By Ramy Wali, The Pearl Gates
A buyers’ market should be just that – a buyers’ market. It’s not a fence or a sitting, waiting, delaying, postponing, hesitating, pausing or foot-shuffling market.
In such markets, even though the opportunity to buy is high, buyer urgency tends to hit an all-time low. The media have become the stimulating purveyor of negative news and uninformed advice, and buyers buy it all!
Not so long ago, in a sellers’ market, prices were escalating and it was perhaps one of the most difficult times to buy for value, and yet, people were buying like there was no tomorrow. Investors were afraid to lose opportunities by not buying, although the advantage was all going to the sellers.
These days, the market has shifted.Fear is still in the driver’s seat but the tables have turned.
The fear of paying too much seems to be the stepping-stone in many deals. At a time when some should have been afraid of paying too much, they weren’t. Now that they shouldn’t be afraid of paying too much, they are.
If a buyer, seller, developer or a broker actively pays attention, they will know that they can never sell at the highest peak, or buy at the absolute bottom. Logic says that you cannot predict the ideal market time to buy at the absolute best price or sell at the highest price.
Simply put, buyers will never be able to know that the prices were low until the prices go back up, but then, they have missed that window. Alternatively, sellers won’t be able to know that prices are around the top, until market prices start to decrease.
There are some indicators that will help point the direction in which a market is going and can indicate how far market prices have fallen or risen. In other words, perfect timing is luck.
Playing in the Safe Zone
The safe zone is where shrewd people plan to buy and sell. Anyone who buys at the top of the market is just unlucky and anyone who buys at the bottom of the market is just lucky.
People who purchase in the buyer’s market are buying in the safe zone and are not greedy. They know they can’t predict the end of the bust, but they can see when the market has considerably fallen. They can’t see the end or the speed at which it will climb afterwards, so they focus on what they can count on.
People who attempt to predict the bottom in a buyer’s market are essentially undecided while wondering, have we hit the bottom yet?
The real players in the market aren’t trying to predict the bottom but are trying to buy smart, because they know that it’s a matter of luck not planning.
Buyers in a such market are looking for a sound decision with predictable results and therefore ask the question “have market prices dropped enough now that we can make a decision on a purchase?” More often, when they are asking this question they are already in the safe zone and the answer is yes. These are the real buyers in a buyer’s Market.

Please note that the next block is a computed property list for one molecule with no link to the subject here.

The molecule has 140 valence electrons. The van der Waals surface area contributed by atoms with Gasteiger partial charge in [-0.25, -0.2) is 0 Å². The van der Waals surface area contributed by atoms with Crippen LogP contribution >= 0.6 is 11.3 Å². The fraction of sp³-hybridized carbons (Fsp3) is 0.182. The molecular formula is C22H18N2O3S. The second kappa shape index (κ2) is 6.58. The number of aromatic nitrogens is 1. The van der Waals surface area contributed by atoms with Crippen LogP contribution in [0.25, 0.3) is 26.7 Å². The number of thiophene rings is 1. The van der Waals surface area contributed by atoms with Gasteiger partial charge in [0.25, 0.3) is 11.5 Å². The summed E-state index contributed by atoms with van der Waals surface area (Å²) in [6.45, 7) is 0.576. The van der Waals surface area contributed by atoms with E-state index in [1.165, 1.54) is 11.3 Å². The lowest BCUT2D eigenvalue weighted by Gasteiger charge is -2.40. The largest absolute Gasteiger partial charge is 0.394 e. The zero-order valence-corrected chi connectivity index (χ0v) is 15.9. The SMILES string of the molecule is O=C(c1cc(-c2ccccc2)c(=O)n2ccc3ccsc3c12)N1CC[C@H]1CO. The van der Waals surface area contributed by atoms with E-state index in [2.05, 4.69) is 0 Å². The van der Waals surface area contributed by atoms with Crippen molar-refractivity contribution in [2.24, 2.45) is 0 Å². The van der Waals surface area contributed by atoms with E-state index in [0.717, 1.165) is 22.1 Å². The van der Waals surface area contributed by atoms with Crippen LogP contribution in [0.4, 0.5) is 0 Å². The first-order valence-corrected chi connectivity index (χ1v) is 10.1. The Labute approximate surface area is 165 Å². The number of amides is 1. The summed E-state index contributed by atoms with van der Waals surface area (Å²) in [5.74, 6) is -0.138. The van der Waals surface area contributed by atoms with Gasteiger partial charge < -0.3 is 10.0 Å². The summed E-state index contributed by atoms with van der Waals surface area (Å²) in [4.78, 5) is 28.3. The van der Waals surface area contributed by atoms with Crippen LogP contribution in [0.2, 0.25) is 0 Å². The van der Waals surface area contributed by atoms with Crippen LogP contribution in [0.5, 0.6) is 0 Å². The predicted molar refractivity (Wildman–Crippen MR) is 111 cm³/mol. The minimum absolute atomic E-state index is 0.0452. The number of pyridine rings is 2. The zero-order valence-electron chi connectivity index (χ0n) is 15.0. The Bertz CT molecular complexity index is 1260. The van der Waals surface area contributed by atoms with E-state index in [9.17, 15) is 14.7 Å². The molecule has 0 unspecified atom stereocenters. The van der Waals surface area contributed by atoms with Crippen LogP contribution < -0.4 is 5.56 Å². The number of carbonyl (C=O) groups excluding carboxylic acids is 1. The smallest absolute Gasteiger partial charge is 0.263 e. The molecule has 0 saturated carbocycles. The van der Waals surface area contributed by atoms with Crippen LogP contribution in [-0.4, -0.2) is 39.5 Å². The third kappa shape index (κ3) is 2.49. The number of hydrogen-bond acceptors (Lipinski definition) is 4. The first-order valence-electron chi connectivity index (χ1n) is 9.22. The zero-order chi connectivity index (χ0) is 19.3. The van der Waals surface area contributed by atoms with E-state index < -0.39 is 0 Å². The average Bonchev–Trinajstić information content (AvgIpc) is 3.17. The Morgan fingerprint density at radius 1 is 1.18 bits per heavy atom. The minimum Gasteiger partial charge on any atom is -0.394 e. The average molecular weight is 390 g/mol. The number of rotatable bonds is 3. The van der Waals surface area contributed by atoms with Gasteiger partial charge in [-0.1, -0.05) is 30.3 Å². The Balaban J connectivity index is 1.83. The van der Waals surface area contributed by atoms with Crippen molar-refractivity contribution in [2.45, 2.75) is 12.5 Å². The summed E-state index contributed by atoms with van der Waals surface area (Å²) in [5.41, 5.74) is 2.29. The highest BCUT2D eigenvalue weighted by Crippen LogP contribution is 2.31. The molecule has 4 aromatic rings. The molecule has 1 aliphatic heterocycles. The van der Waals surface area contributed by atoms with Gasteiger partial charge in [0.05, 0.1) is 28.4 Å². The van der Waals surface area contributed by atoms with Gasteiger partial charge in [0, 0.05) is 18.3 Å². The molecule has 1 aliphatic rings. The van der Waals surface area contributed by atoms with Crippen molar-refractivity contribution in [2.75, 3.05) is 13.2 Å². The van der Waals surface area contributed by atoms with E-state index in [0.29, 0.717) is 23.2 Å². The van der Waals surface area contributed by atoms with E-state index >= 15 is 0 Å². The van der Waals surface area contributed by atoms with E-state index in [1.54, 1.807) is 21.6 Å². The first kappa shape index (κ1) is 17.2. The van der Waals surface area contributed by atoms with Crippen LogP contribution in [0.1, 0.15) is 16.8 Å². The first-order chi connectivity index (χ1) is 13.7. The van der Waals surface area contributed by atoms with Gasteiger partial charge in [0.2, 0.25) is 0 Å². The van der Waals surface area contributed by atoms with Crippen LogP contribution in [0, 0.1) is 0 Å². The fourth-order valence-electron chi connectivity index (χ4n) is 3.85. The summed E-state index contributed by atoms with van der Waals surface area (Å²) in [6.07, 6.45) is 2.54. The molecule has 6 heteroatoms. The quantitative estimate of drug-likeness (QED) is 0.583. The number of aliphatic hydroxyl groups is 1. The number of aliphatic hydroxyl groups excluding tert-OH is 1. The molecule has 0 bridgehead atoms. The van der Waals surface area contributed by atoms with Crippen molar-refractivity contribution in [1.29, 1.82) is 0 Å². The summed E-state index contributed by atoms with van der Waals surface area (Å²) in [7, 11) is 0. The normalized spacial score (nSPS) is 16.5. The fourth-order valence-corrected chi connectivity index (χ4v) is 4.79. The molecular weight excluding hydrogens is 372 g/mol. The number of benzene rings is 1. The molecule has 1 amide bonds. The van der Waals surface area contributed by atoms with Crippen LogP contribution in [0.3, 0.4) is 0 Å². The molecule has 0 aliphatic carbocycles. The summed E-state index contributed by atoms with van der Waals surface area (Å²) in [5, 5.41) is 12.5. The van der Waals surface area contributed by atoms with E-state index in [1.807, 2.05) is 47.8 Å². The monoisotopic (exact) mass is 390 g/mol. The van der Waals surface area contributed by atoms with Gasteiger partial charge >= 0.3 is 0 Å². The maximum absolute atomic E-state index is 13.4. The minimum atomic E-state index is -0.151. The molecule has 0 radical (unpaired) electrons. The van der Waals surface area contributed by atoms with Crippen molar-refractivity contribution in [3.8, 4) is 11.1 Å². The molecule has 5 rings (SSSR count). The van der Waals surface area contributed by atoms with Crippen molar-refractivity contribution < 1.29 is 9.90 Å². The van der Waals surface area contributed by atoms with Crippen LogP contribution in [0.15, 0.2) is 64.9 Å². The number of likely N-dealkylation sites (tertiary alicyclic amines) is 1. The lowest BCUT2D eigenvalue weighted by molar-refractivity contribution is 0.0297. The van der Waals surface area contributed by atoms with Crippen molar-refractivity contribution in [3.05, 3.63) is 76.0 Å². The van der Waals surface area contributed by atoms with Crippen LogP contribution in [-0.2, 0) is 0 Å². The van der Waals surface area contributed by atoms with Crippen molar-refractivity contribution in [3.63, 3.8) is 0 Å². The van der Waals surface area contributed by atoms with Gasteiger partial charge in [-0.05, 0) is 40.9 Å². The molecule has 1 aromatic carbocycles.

Investors need professional advice in a changing market more than ever before. The challenge is that most do not realise it. They have read the newspaper, magazines, listened to the news, talked to some friends and family members and formed an opinion.
They believe they have got the entire story about the market and how to approach it. They believe they are fully informed, but they are not.
The media rarely tells the whole story , and most people have limited experience. As a result, they are either half informed or misinformed.
Most people allow their level of willingness to be greatly impacted by the perception of others about the market. Our goal is to round out their economic understanding and market knowledge so they have a complete picture.
A buyers sense of the market can become a tailwind that drives them forward or a headwind that stops them cold. Some people look like investors because they are able and ready to buy, but then you find out that instead of willing to buy they are waiting. Their perception of the market is to wait.
You must help them understand that it is the right time to buy not because it benefits you but because it benefits them. As an expert, you can teach them about realistic economic expectations. They can’t sell high and buy low at the same time.
The extreme mobility of buyers today has led to some unrealistic expectations. It is a case of people wanting to bend market reality to reflect their mobile lifestyle. Somehow, many people are led to believe that they can buy and sell every three to five years and make a gain on both sides. This economic idea is unrealistic. Any successful real estate investor will tell you that real wealth will come from the combination of any appreciation plus debt pay down.
If they sell and then buy during a “seller’s market” they will get more when they sell then pay more when they buy. When they sell rather than buy in a ‘”buyer’s market’’ they will get less from their sale, but are able to make it up with a saving when they buy. In the end, home ownership is best viewed as a long-term investment, just like a stock market or any other sound investment.
Markets always favour one sector over another. High times are for sellers and low times are for buyers. People hesitating to buy or sell will allow time to pass and miss opportunities.
At the end, your ‘buyer willingness’ is about expert knowledge of the market, and careful consultation on their personal needs. As a professional estate agent, you must communicate the economic and market facts, every chance you get. In a buyer’s market the presentation of facts on the market generally adds up to a powerful argument to buy now.
This article was first published in Trends Vol. 2